As reported by local media, the shipment arrived in Iran on a Venezuelan Airbus 340 aircraft for the third phase of the Cuban vaccine's clinical trial against the new coronavirus, called Soberana 02.
Earlier in the day, Iran's Food and Drug Organization spokesman, Kianush Yahanpur, had reported on Twitter that 100,000 doses of the Soberana 02 vaccine were shipped from Venezuela to the Persian country for joint multi-center phase three clinical studies by Iran's Pasteur Institute and Cuba's Finlay Institute.
According to Yahanpur, the first and second phases of the vaccine's human clinical trial were successfully completed, and the third phase will be carried out simultaneously in both countries. He added that mass production would be launched in Iran and Cuba when the final results are confirmed.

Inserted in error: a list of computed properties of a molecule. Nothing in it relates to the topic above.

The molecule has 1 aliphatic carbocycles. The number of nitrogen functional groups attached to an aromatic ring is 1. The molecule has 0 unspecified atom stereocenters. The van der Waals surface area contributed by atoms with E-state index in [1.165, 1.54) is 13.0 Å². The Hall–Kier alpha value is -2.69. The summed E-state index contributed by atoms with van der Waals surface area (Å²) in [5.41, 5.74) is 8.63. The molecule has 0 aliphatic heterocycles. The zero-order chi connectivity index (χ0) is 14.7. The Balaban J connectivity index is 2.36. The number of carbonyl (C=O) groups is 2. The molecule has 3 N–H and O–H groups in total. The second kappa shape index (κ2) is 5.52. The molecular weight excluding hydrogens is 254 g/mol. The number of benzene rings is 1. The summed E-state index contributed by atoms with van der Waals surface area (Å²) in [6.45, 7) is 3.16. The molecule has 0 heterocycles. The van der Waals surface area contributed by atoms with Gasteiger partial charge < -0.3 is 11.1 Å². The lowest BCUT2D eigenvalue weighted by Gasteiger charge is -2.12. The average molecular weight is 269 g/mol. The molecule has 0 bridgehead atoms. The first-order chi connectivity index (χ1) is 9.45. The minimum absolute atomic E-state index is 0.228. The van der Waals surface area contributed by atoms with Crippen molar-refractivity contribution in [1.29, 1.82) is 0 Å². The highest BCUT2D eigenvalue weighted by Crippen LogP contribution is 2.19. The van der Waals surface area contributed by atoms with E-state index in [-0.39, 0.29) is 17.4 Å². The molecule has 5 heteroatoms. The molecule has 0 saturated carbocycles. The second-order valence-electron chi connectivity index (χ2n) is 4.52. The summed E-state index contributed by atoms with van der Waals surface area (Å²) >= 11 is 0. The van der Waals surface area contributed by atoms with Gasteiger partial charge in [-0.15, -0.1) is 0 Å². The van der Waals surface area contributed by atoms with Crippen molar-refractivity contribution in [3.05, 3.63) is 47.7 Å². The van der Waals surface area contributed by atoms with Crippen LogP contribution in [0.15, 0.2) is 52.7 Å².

This development comes at a time when U.S. sanctions have hampered Iran's access to medical equipment and pharmaceuticals, complicating the process of importing vaccines from abroad.
Iran and Cuba, two allies under the yoke of unilateral U.S. sanctions, reached an agreement in early January to cooperate in complementing clinical evidence of this vaccine, whose production revolves around subunit technology, during which part of the virus protein is produced. The technical methodology will be transferred to Tehran during this joint cooperation.
However, according to Qonche Tanzimi, an expert in Iranian geopolitics, the Iran-Cuba cooperation in manufacturing the anti-COVID-19 vaccine is a strong and clear signal to the U.S. that its sanctions will not paralyze any country where they are implemented.
#FromTheSouth News Bits | Iran welcomes the steps taken by the U.S. to ease tensions. According to Iran's government spokesman, Ali Rabiei, the latest moves put the a U.S. on a constructive path, but are still considered insufficient. pic.twitter.com/1UfWtqFvyz